Bishop Araxius, Saint Gregory, and two priests themselves carried the bier in the funeral procession, choirs singing Psalms all the way to the place of burial at the Church of the Forty Martyrs; but the press of the crowd and lamentations of the people, especially of some of the women, much disturbed the solemnity of the chant. Macrina was laid in the same vault as her mother.

Accounts of her life and conversation were written by her brother Gregory, who was with her when she died (Attwater, Benedictines, Clarke, Delaney, Farmer, Husenbeth, Kiefer, Walsh).


Martin of Trèves BM (RM)
Died c. 210. Saint Martin was the tenth bishop of Trier (Trèves), Germany, as the records show. But there is no conclusive evidence of his martyrdom (Benedictines).


Stephen of Lupo, OSB Abbot (AC)
Died 1191. Saint Stephen was a Benedictine monk of San Liberatore di Majella, and afterwards abbot-founder of Saint Peter's Abbey at Vallebona near Manopello, Italy. He is said to have been befriended by a wolf; hence his nickname of "del lupo" (Benedictines).


Blessed Stilla of Abenberg V (AC)
Died c. 1141; cultus confirmed in 1927. Stilla, daughter of Count Wolfgang II of Abenberg and sister to Archbishop Conrad I of Salzburg, found Saint Peter's Church in Abenberg (near Nuremburg). She was buried therein and venerated as a saint (Benedictines).


Symmachus, Pope (RM)
Born on Sardinia; died 514. Symmachus was the son of Fortunatus. He was baptized in Rome, where he became archdeacon of the Church under Pope Anastasius II, whom he succeeded on November 22, 498. That same day the archpriest of Saint Praxedes, Laurence, was elected pope by a dissenting faction with Byzantine leanings. Laurence was supported by Emperor Anastasius, but Gothic King Theodoric ruled against him and in favor of Symmachus.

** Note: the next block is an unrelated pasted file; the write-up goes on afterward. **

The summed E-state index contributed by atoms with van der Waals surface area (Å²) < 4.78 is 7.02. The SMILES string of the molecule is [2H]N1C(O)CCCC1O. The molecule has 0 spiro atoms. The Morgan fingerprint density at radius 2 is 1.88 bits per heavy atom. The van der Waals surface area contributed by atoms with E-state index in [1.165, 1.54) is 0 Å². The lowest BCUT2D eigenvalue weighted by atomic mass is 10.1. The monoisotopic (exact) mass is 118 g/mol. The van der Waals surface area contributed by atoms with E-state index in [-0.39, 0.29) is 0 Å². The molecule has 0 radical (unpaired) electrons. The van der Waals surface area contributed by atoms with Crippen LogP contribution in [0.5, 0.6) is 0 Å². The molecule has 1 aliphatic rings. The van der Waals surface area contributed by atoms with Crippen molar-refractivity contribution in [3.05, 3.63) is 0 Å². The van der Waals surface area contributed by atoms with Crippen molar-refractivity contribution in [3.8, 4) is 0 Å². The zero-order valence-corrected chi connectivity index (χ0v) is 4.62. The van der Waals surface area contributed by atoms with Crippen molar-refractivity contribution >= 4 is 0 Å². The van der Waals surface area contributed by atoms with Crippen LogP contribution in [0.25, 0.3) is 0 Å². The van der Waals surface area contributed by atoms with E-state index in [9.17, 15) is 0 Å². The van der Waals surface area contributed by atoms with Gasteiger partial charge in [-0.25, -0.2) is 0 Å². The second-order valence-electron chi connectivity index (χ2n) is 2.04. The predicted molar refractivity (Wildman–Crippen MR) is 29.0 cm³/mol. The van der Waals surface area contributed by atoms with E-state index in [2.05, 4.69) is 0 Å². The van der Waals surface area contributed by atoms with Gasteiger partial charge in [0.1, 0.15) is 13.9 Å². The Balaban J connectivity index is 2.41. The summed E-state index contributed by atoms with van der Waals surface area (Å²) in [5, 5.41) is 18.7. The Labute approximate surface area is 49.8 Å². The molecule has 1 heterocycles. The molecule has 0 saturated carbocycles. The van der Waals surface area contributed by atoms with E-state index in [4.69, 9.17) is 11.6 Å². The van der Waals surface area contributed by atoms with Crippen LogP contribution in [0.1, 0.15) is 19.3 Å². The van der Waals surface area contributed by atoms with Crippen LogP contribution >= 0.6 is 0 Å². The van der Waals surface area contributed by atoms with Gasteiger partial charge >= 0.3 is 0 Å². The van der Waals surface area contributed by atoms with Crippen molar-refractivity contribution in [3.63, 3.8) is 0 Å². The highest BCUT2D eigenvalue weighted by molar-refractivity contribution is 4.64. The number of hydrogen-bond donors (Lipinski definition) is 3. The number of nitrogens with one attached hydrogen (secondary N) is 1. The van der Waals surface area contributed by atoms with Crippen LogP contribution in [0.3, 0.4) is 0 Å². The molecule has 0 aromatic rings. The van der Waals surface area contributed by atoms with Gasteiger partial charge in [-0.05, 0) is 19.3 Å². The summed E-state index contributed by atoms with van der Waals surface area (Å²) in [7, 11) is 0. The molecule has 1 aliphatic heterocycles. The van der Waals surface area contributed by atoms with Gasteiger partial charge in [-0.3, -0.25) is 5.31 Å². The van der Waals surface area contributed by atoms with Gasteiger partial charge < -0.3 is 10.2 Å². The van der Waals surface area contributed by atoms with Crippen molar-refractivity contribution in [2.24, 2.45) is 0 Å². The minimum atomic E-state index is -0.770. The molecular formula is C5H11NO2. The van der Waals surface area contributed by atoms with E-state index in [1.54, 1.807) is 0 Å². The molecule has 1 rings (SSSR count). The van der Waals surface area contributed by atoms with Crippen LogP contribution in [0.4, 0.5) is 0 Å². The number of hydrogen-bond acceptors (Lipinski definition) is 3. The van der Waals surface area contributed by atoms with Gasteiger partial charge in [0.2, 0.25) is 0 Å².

In 501, the pro-Byzantine group, led by Senator Festus, accused Symmachus of various crimes, but the pope refused to appear before the king to answer the charges, asserting that the secular ruler had no jurisdiction over him. A synod called by Theodoric exonerated Symmachus, whereupon Theodoric installed Laurence in the Lateran as pope. The schism continued for four years when Theodoric ended it by withdrawing his support of Laurence.

Symmachus was a holy and able pope. He helped the African bishops exiled to Sardinia by the Arian Thrasimund, founded three hospices, aided the victims of the barbarian raids in northern Italy, and helped ransom captives. His generosity to the poor led to the well-deserved bestowal of the title "father of the poor" (Benedictines, Delaney).


(William) John Plessington, Priest M (RM)
Born at Dimples Hall near Garstang, Lancashire, England; died at Boughton near Chester, England, July 19, 1679; beatified in 1929; canonized in 1970 by Pope Paul VI as one of the Forty Martyrs of England and Wales. The son of a Royalist Catholic, John was educated at Saint Omer's in France and the English college at Valladolid, Spain. He was ordained in Segovia in 1662. Returning to England the following year, he worked in the area of Cheshire, using the aliases Scarisbrick and William Pleasington.

In 1670, Father John became the tutor of the children of a Mr. Massey at Puddington Hall near Chester. He was arrested and charged with participating in the "Popish Plot" to murder King Charles II, a fabrication of Titus Oates. Despite the evidence that Oates perjured himself during the trial, Father John was found guilty and hanged at Barrowhill at Boughton (Benedictines, Delaney).



About Saints of the Day
These summaries were prepared in 1998 by St. Patrick's parishioner Katherine I. Rabenstein and are reproduced on www.saintpatrickdc.org with the permission of the author. Note that the content has not been updated since that time and represents the research of the author. An alphabetical index of all saints on our site is available. Source references are also available. HTML formatting © 2007-2008 by St. Patrick's Catholic Church, Washington, D.C.